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Book Review

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University of Texas School of Law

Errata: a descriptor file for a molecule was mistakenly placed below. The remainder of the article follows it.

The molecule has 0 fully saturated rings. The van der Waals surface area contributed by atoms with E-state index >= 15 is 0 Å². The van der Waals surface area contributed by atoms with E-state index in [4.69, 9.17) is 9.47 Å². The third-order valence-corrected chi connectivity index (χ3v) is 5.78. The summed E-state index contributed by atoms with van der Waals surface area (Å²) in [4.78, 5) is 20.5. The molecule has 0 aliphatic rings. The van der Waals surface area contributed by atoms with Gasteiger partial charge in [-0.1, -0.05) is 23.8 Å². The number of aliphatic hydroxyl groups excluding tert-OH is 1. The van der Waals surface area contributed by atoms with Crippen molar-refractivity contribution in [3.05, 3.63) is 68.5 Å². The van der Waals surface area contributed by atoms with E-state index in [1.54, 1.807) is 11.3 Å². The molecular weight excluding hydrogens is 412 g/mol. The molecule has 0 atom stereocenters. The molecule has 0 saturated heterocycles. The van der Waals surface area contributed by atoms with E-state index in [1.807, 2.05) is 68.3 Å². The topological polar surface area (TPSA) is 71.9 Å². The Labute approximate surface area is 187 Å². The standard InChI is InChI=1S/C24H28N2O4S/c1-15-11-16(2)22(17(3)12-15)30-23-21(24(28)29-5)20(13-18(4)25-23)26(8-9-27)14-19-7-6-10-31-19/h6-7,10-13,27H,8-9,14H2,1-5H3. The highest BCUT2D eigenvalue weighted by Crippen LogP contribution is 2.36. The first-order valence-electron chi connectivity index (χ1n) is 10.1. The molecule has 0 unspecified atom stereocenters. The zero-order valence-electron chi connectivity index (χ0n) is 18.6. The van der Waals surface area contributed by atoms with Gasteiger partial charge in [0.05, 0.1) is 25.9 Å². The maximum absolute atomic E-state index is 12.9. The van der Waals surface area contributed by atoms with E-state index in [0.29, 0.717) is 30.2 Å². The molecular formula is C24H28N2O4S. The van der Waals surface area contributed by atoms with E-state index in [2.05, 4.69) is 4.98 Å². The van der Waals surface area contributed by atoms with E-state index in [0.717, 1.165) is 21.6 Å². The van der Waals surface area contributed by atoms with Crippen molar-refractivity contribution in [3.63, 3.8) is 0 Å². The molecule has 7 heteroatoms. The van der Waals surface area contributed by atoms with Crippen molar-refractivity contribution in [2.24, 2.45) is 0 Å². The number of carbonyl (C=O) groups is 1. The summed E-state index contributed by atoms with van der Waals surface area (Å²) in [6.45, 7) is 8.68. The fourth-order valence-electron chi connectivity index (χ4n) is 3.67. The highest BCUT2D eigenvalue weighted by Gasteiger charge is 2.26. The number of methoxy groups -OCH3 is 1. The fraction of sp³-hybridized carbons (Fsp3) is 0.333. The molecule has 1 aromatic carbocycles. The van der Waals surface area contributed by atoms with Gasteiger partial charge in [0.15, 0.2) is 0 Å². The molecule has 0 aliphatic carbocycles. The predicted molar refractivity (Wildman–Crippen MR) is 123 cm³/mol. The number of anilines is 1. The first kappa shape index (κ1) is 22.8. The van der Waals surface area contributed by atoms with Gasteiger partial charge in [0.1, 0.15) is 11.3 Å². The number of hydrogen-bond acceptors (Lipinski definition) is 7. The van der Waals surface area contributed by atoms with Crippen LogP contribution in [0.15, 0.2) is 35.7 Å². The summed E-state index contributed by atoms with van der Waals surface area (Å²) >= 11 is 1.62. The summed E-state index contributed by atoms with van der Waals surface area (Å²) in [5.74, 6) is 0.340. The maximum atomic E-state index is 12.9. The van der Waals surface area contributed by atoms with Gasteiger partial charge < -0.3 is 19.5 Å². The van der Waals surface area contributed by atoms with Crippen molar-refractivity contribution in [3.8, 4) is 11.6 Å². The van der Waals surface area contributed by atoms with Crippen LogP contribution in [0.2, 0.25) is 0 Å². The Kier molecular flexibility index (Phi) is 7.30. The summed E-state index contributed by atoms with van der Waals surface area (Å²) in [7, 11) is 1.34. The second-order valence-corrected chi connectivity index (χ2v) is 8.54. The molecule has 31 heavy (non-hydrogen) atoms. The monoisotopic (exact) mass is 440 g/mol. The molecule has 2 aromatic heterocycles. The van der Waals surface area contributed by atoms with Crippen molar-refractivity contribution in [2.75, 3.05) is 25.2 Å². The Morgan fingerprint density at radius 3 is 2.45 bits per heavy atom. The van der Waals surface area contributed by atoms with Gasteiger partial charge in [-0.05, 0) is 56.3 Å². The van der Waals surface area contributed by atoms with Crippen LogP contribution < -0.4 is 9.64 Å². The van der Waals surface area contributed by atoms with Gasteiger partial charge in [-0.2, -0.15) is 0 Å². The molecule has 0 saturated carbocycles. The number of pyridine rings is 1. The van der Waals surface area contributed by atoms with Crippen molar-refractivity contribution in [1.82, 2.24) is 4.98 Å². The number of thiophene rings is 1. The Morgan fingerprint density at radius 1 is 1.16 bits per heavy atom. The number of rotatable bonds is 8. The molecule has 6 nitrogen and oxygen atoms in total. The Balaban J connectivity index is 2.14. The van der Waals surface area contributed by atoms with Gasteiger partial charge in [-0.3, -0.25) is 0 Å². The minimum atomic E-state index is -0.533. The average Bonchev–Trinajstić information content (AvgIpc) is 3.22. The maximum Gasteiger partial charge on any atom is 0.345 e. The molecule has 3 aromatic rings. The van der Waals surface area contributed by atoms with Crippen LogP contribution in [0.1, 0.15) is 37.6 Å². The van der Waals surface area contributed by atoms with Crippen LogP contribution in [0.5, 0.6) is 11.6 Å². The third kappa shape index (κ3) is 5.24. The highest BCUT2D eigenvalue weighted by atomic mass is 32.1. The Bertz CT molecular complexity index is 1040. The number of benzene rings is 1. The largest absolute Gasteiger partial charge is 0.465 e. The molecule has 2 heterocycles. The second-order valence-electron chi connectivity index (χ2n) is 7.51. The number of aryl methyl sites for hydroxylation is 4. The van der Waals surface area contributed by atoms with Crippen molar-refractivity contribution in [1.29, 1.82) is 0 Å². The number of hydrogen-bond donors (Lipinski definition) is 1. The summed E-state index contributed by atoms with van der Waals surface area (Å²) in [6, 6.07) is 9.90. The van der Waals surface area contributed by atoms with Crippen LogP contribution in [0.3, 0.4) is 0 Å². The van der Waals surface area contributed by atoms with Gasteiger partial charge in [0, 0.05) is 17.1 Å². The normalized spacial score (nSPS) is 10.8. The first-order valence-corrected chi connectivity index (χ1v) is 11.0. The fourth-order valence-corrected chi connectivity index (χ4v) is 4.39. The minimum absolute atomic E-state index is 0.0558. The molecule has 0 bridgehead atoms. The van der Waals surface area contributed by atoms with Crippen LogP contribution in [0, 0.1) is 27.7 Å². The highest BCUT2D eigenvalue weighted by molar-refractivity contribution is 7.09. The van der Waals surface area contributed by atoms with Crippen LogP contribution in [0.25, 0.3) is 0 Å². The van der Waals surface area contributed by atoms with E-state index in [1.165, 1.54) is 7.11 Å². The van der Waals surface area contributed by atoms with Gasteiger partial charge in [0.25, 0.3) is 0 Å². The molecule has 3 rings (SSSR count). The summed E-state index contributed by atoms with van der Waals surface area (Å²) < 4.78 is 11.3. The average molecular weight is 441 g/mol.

When Judge Posner, in Baskin v. Bogan, expressed incredulity -- given actual demographic trends in family formation -- that state marriage laws excluding same-sex couples furthered interests in “channeling” procreative sex and addressing accidental pregnancy, he brought together two conversations about marriage, family law, and family life that too often proceed independently. In the first, same-sex couples challenging marriage laws and the courts who rule in their favor emphasize the high stakes of exclusion by characterizing marriage as an incomparable institution and a signal that one’s intimate commitment is worthy of equal respect and dignity. To be left out of marriage is to experience a second class form of family life. Similarly, the channeling argument assigns marriage an unrivaled role as the social institution designed to anchor parental investment in children. A second conversation sounds alarms about the disappearance of marriage in a growing number of communities in the United States and the evident drifting by many young adults into sex and parenthood unintentionally and outside of marriage. This conversation warns of the consequences for children of the growing class-, race-, and gender-based marriage divide. Policy analysts debate whether it is possible to close the marriage gap or whether they should instead focus on responsible parenthood

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